I am obsessed with clay. For as long as I can remember, I have been fascinated by it, digging it up from the fields when I was young and making things that rapidly fell to pieces. It is the only material I know that only needs hands to shape it.
Despite no formal opportunity to train in ceramics, I have always continued to make things out of clay.
Each piece I make is entirely hand built. The animal sculptures include British wildlife, farm animals, dogs and cats. I also make other animals found further afield, such as rhinos, leopards or elephants. Apart from the ceramics, my work is available in Bronze resin and foundry Bronze.
Born in West Dorset in the late 1950s, Sophie grew up in Yorkshire and trained at Winchester Art School before moving to London and later returning to the West Country in 1987. She lives in Bristol and is a director of HOURS, a gallery and event space in the city.
Sophie makes evocative sculpture in her central Bristol studio. She collaborates with others - mould makers, casters and other artists to realise her designs and commissions.
Seeking to find her own voice she makes collections of pieces exploring themes including motion and stillness, the body, city life and animals.
Having always led an artistic and creative life I was introduced to sculpture by accident at an open day at Shute Farm Studios, near Shepton Mallet in the late ‘90s. It was there that I had my first life changing experience of creating a sculpture. I was instantly hooked and the following day rushed out to buy my first slab of clay. Hardly a day has passed since then that has not found me sculpting.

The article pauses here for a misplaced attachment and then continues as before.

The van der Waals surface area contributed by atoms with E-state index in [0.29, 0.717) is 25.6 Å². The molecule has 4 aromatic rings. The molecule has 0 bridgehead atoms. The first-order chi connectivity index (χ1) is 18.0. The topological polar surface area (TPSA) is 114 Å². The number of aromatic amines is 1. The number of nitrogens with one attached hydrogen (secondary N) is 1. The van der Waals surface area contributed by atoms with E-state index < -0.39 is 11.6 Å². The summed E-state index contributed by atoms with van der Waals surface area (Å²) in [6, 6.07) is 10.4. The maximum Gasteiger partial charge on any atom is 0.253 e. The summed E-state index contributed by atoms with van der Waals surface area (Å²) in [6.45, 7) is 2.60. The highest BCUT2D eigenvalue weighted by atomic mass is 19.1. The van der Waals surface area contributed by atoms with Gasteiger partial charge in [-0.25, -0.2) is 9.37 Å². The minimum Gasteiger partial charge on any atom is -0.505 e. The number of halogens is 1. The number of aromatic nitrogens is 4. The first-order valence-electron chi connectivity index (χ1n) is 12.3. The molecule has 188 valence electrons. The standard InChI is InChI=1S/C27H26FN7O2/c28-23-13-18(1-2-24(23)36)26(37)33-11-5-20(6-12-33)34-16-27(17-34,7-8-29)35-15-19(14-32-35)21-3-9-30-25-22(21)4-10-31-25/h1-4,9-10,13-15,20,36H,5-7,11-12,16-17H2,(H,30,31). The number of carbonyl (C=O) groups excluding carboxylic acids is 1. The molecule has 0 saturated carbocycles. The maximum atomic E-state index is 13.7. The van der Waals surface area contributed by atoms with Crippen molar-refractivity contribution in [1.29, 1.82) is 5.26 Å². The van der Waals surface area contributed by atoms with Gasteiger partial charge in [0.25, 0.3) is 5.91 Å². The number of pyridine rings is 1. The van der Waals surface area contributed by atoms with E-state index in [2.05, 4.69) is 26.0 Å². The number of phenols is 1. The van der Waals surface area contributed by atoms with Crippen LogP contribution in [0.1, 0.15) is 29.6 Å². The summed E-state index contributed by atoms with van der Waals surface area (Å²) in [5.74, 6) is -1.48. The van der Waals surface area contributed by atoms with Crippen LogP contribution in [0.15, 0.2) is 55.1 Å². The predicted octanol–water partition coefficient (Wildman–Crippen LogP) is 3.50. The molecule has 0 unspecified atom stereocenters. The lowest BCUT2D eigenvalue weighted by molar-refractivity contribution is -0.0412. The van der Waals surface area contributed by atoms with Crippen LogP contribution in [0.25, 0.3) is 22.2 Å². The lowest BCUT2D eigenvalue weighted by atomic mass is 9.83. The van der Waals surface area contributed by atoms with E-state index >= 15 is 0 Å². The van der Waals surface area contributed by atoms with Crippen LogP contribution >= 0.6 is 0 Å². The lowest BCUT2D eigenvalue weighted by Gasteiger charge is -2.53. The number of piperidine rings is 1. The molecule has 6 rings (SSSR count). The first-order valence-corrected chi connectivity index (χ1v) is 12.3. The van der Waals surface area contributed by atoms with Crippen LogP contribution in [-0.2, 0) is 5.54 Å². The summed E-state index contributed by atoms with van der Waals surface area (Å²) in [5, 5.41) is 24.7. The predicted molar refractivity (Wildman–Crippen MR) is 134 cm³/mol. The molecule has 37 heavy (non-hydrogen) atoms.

Sculpture is always a frustrating struggle to achieve the end result that one desires. The thrill of completion is addictive however and I find myself impatient to start the next piece.
My early untutored efforts were refined and expanded by formal study at Queens Road College of Art and Design, Bristol and also Bath City College.
My interest is in the geometry of the female form. When I view a figure I aim to look beyond the detail in order to capture its underlying patterns and rhythms. I enjoy expressing its lines, emphasising the tactile and curvaceous. My work is available in limited editions of both cold cast resin and bronze.